Voice For the Wilderness
Thomas Cole’s Journey: atlantic Crossings at Newyork’s Metropolitan Museum of Art and London’s National Gallery
Thomas Cole’s Journey: atlantic Crossings at Newyork’s Metropolitan Museum of Art and London’s National Gallery
Ispent my last birthday at Thomas Cole’s house and studio in Catskill, New York.the house, doubling as it did as his showroom—galleries as we know them did not exist in the United States much before the Civil War, and artists’ associations such as the National Academy of Design (which Cole had helped to found) only held annual exhibitions—was an architectural marvel in its humble way.the studios—one in the house, one a separate building designed with windows to catch soft northern light— were filled with replicas of classical casts, miniature horses and figures, collections of seashells and rocks, pigments, and a giant color wheel of Cole’s own devising. His poems were there, hymns to nature mostly, and his musical instruments—cole often played the recorder as he rambled through the mountainside forests in search of subjects to draw and paint.then there were his letters on art, not only on the how of art, but on the why, and why art was crucial to the American project, and then there was his Essay on American Scenery, an inspired defense of the American wilderness as a subject for the painter that quickly becomes something else entirely, a manifesto against the excesses of industrialism, a plea for restraint and preservation, and a caution against unbridled exploitation of the natural world as timely today as it was novel then. Listen to Cole:“and to this cultivated state our western world is fast approaching; but nature is still predominant, and there are those who regret that with the improvements of cultivation the sublimity of the wilderness should pass away: for those scenes of solitude from which the hand of nature has never been lifted, affect the mind with a more deep toned emotion than aught which the hand of man has touched.amid them the consequent associations are of God the creator—they are his undefiled works, and the mind is cast into the contemplation of eternal things.”
I stood where Cole often stood on his covered porch, and looked out toward the Catskill Mountains, still beautiful in their shades of deep green and misted lavenders. From this spot, Cole watched as sailboats became steamboats, and as the great forests were felled to make way for farms and for the railroad and to provide lumber to build factories and fuel to stoke their fires. Two things came to mind. One was that Cole, had he been standing next to me, would have been amazed that anything of the world he knew had survived (in no small measure due to his vision of places set aside and apart from development). But he would surely have abhorred the rest of it— the cars and roads and ugly utilitarian architecture, the manicured fields and gardens, the wires bisecting the sky overhead. If I had told him that the Hudson River was polluted, that the trout streams of the Catskills had been invaded by carpets of rock snot but that we were working to restore these waters, he would have been appalled that we had ruined it in the first place. And Cole would have looked to religious metaphors and planned new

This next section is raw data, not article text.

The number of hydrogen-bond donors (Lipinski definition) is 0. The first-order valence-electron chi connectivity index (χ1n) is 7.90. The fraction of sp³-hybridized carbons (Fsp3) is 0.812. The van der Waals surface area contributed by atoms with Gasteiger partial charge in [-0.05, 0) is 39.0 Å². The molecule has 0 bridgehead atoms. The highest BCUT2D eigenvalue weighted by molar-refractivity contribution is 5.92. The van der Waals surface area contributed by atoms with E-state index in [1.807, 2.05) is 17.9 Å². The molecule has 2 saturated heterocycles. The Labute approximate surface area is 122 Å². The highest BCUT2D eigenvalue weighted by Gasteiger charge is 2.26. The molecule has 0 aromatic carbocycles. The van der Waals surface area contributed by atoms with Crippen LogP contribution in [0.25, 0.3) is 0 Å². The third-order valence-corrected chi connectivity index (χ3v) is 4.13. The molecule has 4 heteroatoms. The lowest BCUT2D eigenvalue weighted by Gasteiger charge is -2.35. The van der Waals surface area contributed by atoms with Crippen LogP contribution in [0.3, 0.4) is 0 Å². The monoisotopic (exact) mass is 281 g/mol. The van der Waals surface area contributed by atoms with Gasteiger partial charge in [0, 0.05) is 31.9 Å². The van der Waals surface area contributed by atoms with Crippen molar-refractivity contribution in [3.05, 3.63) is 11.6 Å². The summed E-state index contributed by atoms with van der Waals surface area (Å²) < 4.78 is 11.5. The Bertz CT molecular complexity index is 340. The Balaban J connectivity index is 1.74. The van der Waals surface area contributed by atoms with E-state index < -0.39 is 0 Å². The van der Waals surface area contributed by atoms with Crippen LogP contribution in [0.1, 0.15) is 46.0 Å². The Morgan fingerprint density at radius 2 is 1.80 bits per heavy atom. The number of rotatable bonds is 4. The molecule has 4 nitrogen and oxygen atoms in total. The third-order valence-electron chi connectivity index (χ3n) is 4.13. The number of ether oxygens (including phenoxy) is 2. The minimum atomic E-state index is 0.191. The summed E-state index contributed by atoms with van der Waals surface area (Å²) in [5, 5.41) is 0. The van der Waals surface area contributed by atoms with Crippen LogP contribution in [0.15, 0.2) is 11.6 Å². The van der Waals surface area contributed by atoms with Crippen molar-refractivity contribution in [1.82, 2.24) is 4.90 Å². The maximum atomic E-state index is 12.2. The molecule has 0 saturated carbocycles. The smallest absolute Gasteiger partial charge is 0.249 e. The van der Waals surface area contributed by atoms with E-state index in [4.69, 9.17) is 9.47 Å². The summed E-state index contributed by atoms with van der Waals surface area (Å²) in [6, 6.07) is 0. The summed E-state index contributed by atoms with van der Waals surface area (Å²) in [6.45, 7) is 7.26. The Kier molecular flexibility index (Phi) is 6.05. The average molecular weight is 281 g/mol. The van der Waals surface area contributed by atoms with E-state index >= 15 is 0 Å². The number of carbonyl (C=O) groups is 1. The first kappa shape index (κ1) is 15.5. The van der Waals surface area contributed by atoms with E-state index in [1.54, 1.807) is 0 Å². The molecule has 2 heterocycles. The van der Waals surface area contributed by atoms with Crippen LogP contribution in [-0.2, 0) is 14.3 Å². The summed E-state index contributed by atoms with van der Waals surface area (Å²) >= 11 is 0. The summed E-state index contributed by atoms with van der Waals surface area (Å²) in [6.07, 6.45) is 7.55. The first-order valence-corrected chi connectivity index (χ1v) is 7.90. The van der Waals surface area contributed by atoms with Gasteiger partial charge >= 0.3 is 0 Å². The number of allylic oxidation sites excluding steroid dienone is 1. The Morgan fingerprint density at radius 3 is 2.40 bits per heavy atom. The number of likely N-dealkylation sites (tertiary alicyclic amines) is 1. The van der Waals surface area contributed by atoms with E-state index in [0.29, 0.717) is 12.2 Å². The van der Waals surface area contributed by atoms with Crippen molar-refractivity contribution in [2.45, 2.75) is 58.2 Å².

canvases in response to the notion of global warming.
My second thought was that if
Cole had been a European rather than an American artist, he would be as revered as Goethe or Turner. Schools and art institutes and public parks and spaces would be named for him. But we generally name these after politicians and captains of industry—purveyors of power and money who develop a conscience late in life or need a shot of positive Pr—rather than after artists, writers and other visionaries who pursue the paths of dreams and beauty early on. Happily, this is changing, but it is a change long past due.
Thomas Cole’s Atlantic Crossings, opening at the Metropolitan Museum of Art and moving to London’s
National Gallery is a revelation, a necessary corrective that recasts this important American artist as a global culture hero.
Cole was born in 1801 in Boltonle-moors in Lancashire, England (keep Bolton in mind as we go). Bolton burgeoned with textile mills.the air was foul, the water filthy.the alleyways where the millworkers lived, if you could call it living, were densely crowded.the fires of the mills burned round the clock. Bolton typifies the Industrial Revolution at its earliest and worst.
When he was 11, Cole and his family bore witness a violent reaction to conditions in Bolton. Led by Ned Ludd, these “Luddites,” who were hand weavers, took to the streets against the mechanized looms that rendered them obsolete.the Luddites’ violence was met by even greater violence.these scenes, played out against the infernal mills, surely impressed themselves on Cole’s mind.